We at The Recovering Politician are proud to present the latest film feature of the multi-talented Renaissance Man, contributing RP Jason Atkinson.

Without further ado, we present Underwater Love:

Underwater Love from Flying A Films on Vimeo.

John Y’s Musings from the Middle: Hierarchy of Needs

Maslow’s Hierarchy of Needs (update)

1)Physiological Needs-Health, food, sleep

2) Safety Needs–shelter, removal from danger

3) Social Needs–love, affection, belonging to group

4) Esteem Needs–self esteem and esteem from others

5) Self Actualizatioin–achieving individual potential

6) Latest Apple product–iPhone 4S, iPad 2

The RP’s Weekly Web Gems: The Politics of Pigskin

The Politics of Pigskin

The best day of football all season, Championship Sunday, is in the books and we were treated to two outstanding games. The Giants edged out the 49ers in overtime and the Patriots narrowly avoided going to overtime with the Ravens when Billy Cundiff missed a relatively easy 32 yard field goal to tie the game. Here are some judgments to help you break down what happened this past weekend. [CBS Sports]

Here is Peter King’s weekly analysis in his MMQB column. See what he thought about Sunday’s games and his impressions of the matchups going forward. (Pro-tip: there are some links on the first page to other quality analysis) [Sports Illustrated]

John Clayton plays Q&A on the Super Bowl XLVI matchup. [ESPN]

Joe Paterno passed away this weekend. The legendary coach lost his battle with cancer. No matter what you may think about his actions and what transpired at Penn State during the Jerry Sandusky years it is always rough to see someone die in disgrace. [Yahoo! Sports]

As is common around this time of year players are getting added to the Pro Bowl roster to replace injured players and others that might be playing in the Super Bowl. One of the big names that was added was rookie QBs Cam Newton. [National Football Post]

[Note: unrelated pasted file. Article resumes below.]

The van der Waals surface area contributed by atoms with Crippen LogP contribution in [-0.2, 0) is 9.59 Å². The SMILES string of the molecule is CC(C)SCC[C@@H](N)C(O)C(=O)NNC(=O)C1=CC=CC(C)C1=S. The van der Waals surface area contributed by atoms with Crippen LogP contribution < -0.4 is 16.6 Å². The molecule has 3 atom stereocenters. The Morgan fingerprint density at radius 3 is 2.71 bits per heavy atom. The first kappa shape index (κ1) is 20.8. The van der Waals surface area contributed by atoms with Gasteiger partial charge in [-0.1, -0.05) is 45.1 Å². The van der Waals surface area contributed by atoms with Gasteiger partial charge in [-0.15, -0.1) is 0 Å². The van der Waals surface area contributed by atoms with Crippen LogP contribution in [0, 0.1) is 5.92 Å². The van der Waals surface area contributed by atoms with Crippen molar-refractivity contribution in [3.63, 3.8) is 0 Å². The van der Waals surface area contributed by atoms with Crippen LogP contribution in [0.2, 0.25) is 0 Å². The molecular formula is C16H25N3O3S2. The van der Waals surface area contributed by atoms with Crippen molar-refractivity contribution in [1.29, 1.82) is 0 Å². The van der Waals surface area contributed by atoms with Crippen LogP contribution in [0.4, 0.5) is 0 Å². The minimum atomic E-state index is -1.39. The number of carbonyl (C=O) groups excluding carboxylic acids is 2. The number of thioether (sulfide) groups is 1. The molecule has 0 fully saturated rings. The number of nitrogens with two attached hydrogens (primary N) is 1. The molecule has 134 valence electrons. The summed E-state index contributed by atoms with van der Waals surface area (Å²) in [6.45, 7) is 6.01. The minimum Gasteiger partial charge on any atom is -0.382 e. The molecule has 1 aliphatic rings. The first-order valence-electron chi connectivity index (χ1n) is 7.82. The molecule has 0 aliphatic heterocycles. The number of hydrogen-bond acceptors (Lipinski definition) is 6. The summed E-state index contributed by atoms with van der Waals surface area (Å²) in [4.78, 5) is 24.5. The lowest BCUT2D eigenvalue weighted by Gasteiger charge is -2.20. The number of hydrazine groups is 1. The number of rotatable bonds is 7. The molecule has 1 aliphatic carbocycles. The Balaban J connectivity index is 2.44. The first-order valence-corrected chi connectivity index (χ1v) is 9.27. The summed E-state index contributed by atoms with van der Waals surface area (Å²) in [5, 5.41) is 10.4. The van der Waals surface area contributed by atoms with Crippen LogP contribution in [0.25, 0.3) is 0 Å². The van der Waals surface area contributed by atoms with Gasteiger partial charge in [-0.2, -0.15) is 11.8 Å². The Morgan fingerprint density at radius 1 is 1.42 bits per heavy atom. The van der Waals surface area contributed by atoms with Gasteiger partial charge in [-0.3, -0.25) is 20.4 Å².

After a disappointing first round exit from the playoffs Pittsburgh Steelers Offensive Coordinator Bruce Arians announced his retirement. Or did he? There are some reports that the OC that helped the Steelers to two Super Bowls was let go so that the team could go in a different direction on offense. [ESPN]

Patrick Derocher: The Ephemera of Politics — On Polling and Primaries


Fulfilling something of a dream of mine, I had the opportunity to spend the week leading up to this year’s New Hampshire presidential primary on the ground in New Hampshire and as such, The RP asked me to do a write-up of what the election looked like from the Granite State (though that may have also had something to do with the fact that I missed several blog entries whilst traipsing about New Hampshire).

In the interest of full disclosure, and to more fully explain where I’m coming from here, I spent my time working for former Utah governor Jon Huntsman’s campaign, in a position that is best described as full time volunteer, and so this piece will include some observations specific to that campaign. Given my position (I wasn’t even considered staff), the extent to which I can comment on Jon 2012 is rather limited, as is the extent to which I feel it is my place to comment on specifics. That said, there are a few questions I have been asked on multiple occasions that I will start off by talking about.

–       Why did Huntsman never really catch on with voters? The simple fact of the matter is that most voters did not view Governor Huntsman as a conservative. This is, of course, more than a bit absurd (you can start and finish with his implementation of a flat tax, but there’s so much more). Perhaps it was the often fawning media coverage, or his moderate temperament and willingness to work across party lines, but the basic problem remains the same: The “moderate” label was affixed, and there was no changing many voters’ minds. As for why Huntsman appeared to have limited support among independents, that is more pertinent to the body of this piece and will be discussed shortly.

Read the rest of…
Patrick Derocher: The Ephemera of Politics — On Polling and Primaries

The RP’s Weekly Web Gems: The Politics of Laughter

The Politics of Laughter

Here’s a first world problem that is finally solved. You know what I’m talking about. [picture]

Just an old man. [picture]

The real Titanic wasn’t real life enough. [picture]

When the worst happens. [pidjin]

Was he trolling or was he trolled? I don’t even care, that is amazing. [picture]

Seems plausible – Why Congress created SOPA and PIPA. [pie chart!]